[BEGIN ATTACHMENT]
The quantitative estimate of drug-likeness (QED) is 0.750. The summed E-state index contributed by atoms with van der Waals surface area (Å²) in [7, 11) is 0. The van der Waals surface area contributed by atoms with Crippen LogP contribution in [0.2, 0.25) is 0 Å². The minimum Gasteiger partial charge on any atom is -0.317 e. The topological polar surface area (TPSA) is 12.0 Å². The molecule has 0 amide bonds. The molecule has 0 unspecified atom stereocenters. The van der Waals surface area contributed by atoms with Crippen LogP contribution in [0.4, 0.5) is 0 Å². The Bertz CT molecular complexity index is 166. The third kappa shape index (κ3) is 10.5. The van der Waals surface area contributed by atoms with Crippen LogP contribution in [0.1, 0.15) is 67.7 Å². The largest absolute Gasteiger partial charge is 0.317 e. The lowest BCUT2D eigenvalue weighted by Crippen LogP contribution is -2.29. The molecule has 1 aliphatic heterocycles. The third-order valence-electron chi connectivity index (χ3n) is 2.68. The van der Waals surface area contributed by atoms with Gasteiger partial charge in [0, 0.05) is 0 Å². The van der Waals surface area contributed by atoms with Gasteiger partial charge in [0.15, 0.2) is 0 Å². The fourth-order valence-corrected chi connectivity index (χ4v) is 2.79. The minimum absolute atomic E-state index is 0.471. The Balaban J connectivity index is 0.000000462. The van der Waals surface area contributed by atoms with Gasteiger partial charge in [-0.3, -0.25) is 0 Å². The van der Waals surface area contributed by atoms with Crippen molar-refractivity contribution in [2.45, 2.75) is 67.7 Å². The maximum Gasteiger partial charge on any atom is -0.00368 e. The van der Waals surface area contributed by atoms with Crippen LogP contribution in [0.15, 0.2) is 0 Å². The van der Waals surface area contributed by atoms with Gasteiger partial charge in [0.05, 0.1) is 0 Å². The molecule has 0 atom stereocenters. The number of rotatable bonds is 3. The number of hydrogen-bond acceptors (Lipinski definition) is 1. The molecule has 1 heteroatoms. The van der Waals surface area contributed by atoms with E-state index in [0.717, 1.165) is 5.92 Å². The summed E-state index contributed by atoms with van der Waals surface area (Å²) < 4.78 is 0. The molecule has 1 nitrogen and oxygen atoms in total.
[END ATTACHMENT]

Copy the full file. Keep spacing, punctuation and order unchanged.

The quantitative estimate of drug-likeness (QED) is 0.750. The summed E-state index contributed by atoms with van der Waals surface area (Å²) in [7, 11) is 0. The van der Waals surface area contributed by atoms with Crippen LogP contribution in [0.2, 0.25) is 0 Å². The minimum Gasteiger partial charge on any atom is -0.317 e. The topological polar surface area (TPSA) is 12.0 Å². The molecule has 0 amide bonds. The molecule has 0 unspecified atom stereocenters. The van der Waals surface area contributed by atoms with Crippen LogP contribution in [0.4, 0.5) is 0 Å². The Bertz CT molecular complexity index is 166. The third kappa shape index (κ3) is 10.5. The van der Waals surface area contributed by atoms with Crippen LogP contribution in [0.1, 0.15) is 67.7 Å². The largest absolute Gasteiger partial charge is 0.317 e. The lowest BCUT2D eigenvalue weighted by Crippen LogP contribution is -2.29. The molecule has 1 aliphatic heterocycles. The third-order valence-electron chi connectivity index (χ3n) is 2.68. The van der Waals surface area contributed by atoms with Gasteiger partial charge in [0, 0.05) is 0 Å². The van der Waals surface area contributed by atoms with Gasteiger partial charge in [0.15, 0.2) is 0 Å². The fourth-order valence-corrected chi connectivity index (χ4v) is 2.79. The minimum absolute atomic E-state index is 0.471. The Balaban J connectivity index is 0.000000462. The van der Waals surface area contributed by atoms with Gasteiger partial charge in [-0.3, -0.25) is 0 Å². The van der Waals surface area contributed by atoms with Crippen molar-refractivity contribution in [2.45, 2.75) is 67.7 Å². The maximum Gasteiger partial charge on any atom is -0.00368 e. The van der Waals surface area contributed by atoms with Crippen LogP contribution in [0.15, 0.2) is 0 Å². The van der Waals surface area contributed by atoms with Gasteiger partial charge in [0.05, 0.1) is 0 Å². The molecule has 0 atom stereocenters. The number of rotatable bonds is 3. The number of hydrogen-bond acceptors (Lipinski definition) is 1. The molecule has 1 heteroatoms. The van der Waals surface area contributed by atoms with E-state index in [0.717, 1.165) is 5.92 Å². The summed E-state index contributed by atoms with van der Waals surface area (Å²) < 4.78 is 0. The molecule has 1 nitrogen and oxygen atoms in total.